• Senator Barbara Boxer, whose new political thriller is A Time to Run (Chronicle, $24.95, 0811850439).


Today on WNYC's Leonard Lopate Show:

  • Jonathan Harr, author of The Lost Painting: The Quest for a Caravaggio Masterpiece (Random House, $24.95, 0375508015).
  • Kent Nerburn, author of Chief Joseph and the Flight of the Nez Perce: The Untold Story of an American Tragedy (HarperSanFrancisco, $24.95, 0060513012).

Tonight on the Daily Show with Jon Stewart: 10 minutes of Mike Wallace, author of Between You and Me (Hyperion, $26.95, 1401300294).


Tonight on the Charlie Rose Show, the day after All Saints' Day: Anne Rice, author of Christ the Lord: Out of Egypt (Knopf, $25.95, 0375412018).


Yesterday on Fresh Air, more debate on our wars:

  • William Kristol, editor of the Weekly Standard and author of The War Over Iraq: America's Mission and Saddam's Tyranny (Encounter Books, $25.95, 1893554694).
  • Daniel Benjamin and Steven Simon, co-authors of The Next Attack: The Failure of the War on Terror and a Strategy for Getting It Right (Times Books, $26, 0805079416).

Books & Authors

Jocelyn Wins Canadian Children's Award

Marthe Jocelyn has won the first TD Canadian Children's Literature Award for most distinguished book of the year for her Mable Riley: A Reliable Record of Humdrum, Peril, and Romance (Candlewick, $15.99, 076362120X). The award, worth C$20,000 (almost US$17,000), was created as part of TD Canadian Children's Book Week, sponsored by the Canadian Children's Book Centre and TD Bank Financial Group. The winner of the award for a French-language book will be announced on November 8.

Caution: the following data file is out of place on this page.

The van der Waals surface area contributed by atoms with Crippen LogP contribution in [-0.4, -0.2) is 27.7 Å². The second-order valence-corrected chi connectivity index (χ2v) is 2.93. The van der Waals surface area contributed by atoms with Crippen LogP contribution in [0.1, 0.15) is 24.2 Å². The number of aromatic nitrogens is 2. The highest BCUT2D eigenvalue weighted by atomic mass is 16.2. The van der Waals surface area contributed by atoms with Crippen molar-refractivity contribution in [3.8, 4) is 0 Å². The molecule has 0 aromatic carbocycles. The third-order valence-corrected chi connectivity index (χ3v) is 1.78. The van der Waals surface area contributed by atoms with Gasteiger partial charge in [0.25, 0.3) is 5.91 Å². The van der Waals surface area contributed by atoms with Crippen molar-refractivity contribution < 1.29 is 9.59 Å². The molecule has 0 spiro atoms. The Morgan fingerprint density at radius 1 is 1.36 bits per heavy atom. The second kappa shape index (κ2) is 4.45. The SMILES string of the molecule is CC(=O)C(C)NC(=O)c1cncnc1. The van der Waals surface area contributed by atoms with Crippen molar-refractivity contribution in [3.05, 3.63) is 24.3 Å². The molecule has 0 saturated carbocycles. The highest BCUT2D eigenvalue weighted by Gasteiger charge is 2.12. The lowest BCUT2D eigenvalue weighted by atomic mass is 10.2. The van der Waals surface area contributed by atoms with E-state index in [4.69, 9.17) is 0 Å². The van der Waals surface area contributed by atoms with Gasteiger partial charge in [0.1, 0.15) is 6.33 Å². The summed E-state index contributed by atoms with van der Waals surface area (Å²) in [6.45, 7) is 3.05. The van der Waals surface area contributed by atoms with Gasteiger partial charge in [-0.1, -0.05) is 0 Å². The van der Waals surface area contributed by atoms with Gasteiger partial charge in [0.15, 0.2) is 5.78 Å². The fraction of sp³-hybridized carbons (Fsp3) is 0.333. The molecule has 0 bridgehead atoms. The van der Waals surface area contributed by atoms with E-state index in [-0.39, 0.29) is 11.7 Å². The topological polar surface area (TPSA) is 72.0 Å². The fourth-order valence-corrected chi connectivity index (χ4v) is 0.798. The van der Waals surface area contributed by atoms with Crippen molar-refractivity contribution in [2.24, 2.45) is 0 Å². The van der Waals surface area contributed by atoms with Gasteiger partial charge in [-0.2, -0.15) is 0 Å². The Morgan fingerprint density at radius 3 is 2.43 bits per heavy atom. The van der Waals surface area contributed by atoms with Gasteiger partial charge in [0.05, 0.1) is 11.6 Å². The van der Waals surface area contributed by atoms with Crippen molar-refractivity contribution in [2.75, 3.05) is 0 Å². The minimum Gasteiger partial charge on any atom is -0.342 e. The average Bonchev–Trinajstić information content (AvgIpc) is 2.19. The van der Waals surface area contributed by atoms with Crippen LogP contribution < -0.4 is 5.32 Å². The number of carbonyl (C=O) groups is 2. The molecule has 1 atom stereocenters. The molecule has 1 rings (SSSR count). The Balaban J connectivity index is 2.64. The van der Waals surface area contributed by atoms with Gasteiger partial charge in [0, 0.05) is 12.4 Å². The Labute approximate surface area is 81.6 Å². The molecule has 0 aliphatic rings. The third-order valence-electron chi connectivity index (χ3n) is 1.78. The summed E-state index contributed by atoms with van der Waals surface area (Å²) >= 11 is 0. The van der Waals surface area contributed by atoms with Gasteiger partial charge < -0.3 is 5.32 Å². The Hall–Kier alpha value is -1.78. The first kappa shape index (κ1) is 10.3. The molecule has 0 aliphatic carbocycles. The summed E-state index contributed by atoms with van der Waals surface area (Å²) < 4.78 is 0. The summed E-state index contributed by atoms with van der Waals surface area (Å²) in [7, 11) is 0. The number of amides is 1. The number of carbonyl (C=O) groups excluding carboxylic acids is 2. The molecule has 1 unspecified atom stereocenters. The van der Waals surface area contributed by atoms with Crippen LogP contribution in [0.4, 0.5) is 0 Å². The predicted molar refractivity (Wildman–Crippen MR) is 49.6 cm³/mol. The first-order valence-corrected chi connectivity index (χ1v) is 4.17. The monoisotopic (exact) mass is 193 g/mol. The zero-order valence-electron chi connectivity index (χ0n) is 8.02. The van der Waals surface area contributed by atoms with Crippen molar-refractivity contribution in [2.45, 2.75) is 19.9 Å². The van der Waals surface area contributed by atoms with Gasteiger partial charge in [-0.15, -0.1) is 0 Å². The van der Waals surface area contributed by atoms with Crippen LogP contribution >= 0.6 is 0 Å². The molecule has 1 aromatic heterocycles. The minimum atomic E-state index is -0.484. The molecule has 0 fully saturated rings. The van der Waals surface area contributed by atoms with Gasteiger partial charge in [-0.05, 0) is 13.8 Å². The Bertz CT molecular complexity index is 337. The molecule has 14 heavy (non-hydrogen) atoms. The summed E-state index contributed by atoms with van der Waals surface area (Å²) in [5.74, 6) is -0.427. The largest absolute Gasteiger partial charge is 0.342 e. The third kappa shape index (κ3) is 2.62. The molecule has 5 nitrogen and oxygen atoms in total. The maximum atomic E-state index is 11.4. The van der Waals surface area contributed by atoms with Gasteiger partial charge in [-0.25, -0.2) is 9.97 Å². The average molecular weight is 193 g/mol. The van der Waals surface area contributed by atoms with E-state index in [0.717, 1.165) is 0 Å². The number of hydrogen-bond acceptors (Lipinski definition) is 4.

Joseph-Beth's Books of the Year

The Joseph-Beth Group, which has eight stores under the Joseph-Beth and David-Kidd names, has selected its 2005 Book of the Year winners:

Fiction: The Historian by Elizabeth Kostova (Little, Brown).
Nonfiction: Freakonomics by Steven D. Levitt and Stephen J. Dubner (Morrow).
Kids Illustrated: Leonardo the Terrible Monster by Mo Willems (Hyperion Books for Children).
Kids Non-Illustrated: Harry Potter and the Half-Blood Prince by J.K. Rowling (Scholastic).

Voted on by Joseph-Beth Group booksellers, the winning books will be decorated with gold foil seals and be displayed prominently in each store.

Winters Winner of Lenore Marshall Prize

The Displaced of Capital by Anne Winters (University of Chicago Press, $14, 0226902358) has won the 2005 Lenore Marshall Poetry Prize from the Academy of American Poets and the Nation magazine. The $25,000 award goes to the best book of poetry published in the U.S. during the previous year.

In the book, the Academy said, Winters explores "the link between the allure of New York City and the harsh realities of global capitalism--Third World labor, poverty, immigration and the erasure of local culture."

Robert Pinsky, one of the three judges (the others were Louise Glück and Alan Shapiro), wrote that the book is "innovative, even startling, in ways that make its materials not remote but immediate. Vivid and reflective, documentary and visionary, re-imagining the city of New York with the same urgency that ponders the opening words of Genesis, this is a passionate, artful and re-readable book."

Winters will read selections from her book tomorrow, November 3, in New York City at the annual Awards Ceremony, sponsored by the Academy of American Poets.